As the holidays draw near, DHEC urges South Carolinians to get vaccinated and to be upfront about vaccination status with friends and family. Photo by Ashton Van Ness
With the announcement Wednesday that the COVID-19 variant, Omicron, has made its way to the United States, South Carolina officials are stressing the importance of getting vaccinated in preparation for the holiday season.
The virus hit its peak last winter. On Jan. 6, 2021, which remains the highest single day case count, the state saw 7,686 cases, according to Dr. Brannon Traxler, the public health director for S.C. DHEC.
“Luckily, because of vaccines, we do not have to repeat last year. With abundant access statewide to these life-saving vaccines, we’re hopeful that we won’t even come close to seeing the deadly spike that we saw last holiday season and shortly afterwards,” Traxler said during a press conference Wednesday.
Although the Omicron variant has been detected in the United States, no cases have been reported yet in South Carolina, Traxler said. Because of the recent detection of the variant, not much is known about the severity of it.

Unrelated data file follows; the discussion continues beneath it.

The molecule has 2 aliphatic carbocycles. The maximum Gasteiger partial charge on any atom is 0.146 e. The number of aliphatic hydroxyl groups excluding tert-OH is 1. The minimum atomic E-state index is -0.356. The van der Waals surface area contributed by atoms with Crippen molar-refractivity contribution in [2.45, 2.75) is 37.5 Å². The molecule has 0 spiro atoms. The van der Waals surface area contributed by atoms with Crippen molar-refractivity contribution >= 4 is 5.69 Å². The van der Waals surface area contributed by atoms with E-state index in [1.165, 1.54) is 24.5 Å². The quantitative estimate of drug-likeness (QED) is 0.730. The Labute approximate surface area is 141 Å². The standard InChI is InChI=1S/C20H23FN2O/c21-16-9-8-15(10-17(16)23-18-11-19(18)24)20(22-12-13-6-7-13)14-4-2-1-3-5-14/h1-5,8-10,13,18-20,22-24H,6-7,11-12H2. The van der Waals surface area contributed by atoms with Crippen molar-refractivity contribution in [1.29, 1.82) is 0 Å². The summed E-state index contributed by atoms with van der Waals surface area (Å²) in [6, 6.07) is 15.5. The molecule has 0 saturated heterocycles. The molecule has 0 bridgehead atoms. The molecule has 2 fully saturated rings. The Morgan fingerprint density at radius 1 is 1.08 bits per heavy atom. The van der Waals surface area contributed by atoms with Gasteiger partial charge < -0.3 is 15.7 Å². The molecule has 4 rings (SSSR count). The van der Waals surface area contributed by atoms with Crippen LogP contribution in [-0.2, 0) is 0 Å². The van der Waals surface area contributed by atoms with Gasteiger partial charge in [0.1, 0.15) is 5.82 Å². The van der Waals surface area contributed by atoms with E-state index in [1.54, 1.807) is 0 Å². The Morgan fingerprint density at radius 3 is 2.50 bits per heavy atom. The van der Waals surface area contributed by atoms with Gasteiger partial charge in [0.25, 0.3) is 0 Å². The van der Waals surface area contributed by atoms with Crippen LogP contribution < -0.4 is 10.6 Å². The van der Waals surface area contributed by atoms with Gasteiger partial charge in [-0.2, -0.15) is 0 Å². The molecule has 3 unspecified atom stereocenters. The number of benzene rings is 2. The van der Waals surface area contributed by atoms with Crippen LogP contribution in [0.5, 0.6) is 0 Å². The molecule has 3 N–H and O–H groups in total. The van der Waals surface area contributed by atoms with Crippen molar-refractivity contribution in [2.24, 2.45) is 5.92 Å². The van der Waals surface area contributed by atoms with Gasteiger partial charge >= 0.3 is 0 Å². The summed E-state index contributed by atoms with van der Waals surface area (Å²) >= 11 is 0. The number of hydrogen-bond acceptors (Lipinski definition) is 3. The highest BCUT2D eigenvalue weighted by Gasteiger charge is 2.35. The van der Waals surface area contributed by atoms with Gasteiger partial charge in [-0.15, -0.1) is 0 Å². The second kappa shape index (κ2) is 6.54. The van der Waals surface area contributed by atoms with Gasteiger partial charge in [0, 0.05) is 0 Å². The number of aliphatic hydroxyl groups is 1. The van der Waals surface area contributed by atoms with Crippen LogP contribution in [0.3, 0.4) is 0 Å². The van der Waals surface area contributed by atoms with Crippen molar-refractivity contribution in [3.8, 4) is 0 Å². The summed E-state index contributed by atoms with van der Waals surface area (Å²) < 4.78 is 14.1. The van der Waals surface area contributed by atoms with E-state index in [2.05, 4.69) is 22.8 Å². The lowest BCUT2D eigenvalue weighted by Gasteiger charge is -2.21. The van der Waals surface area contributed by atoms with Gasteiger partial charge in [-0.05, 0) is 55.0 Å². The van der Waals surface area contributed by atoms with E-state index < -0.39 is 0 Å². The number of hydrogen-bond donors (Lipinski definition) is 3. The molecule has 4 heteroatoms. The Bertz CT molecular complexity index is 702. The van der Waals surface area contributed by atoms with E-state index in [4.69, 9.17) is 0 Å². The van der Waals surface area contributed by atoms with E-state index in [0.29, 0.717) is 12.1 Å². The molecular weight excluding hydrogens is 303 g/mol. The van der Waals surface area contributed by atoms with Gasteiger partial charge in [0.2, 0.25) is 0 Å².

“Currently, we don’t have confirmed data about the transmissibility, the clinic presentation to beat severity, vaccine or treatment effectiveness or much else about Omicron. However, regardless of Omicron or Delta or any other variant, the actions you can take to protect yourself and protect others remains the same — vaccinations, masks, testing and physical distancing,” Traxler said.
Children ages 5 to 11 became eligible to receive the Pfizer vaccine in late October and many are becoming eligible for their second dose. Around 7% of South Carolina kids have received their first dose and under 1% are fully vaccinated, according to Traxler. She emphasized the importance of vaccination in protecting children over winter break.
“I do wish that we would see a faster increase in the uptake of the vaccine in the 5 to 11 year olds,” Traxler said. “Every child and every teacher in schools are now eligible for vaccination, and so we know that’s the best way to keep them safe and in person and in school.”
Traxler encouraged family and friends to not shy away from discussing vaccination status and recommended DHEC’s list of vaccination conversation starters.
“Because of these incredibly effective and safe, life-saving vaccines, we don’t have to repeat history, and we can leave last January as the worst of the COVID-19 pandemic behind us,” she said.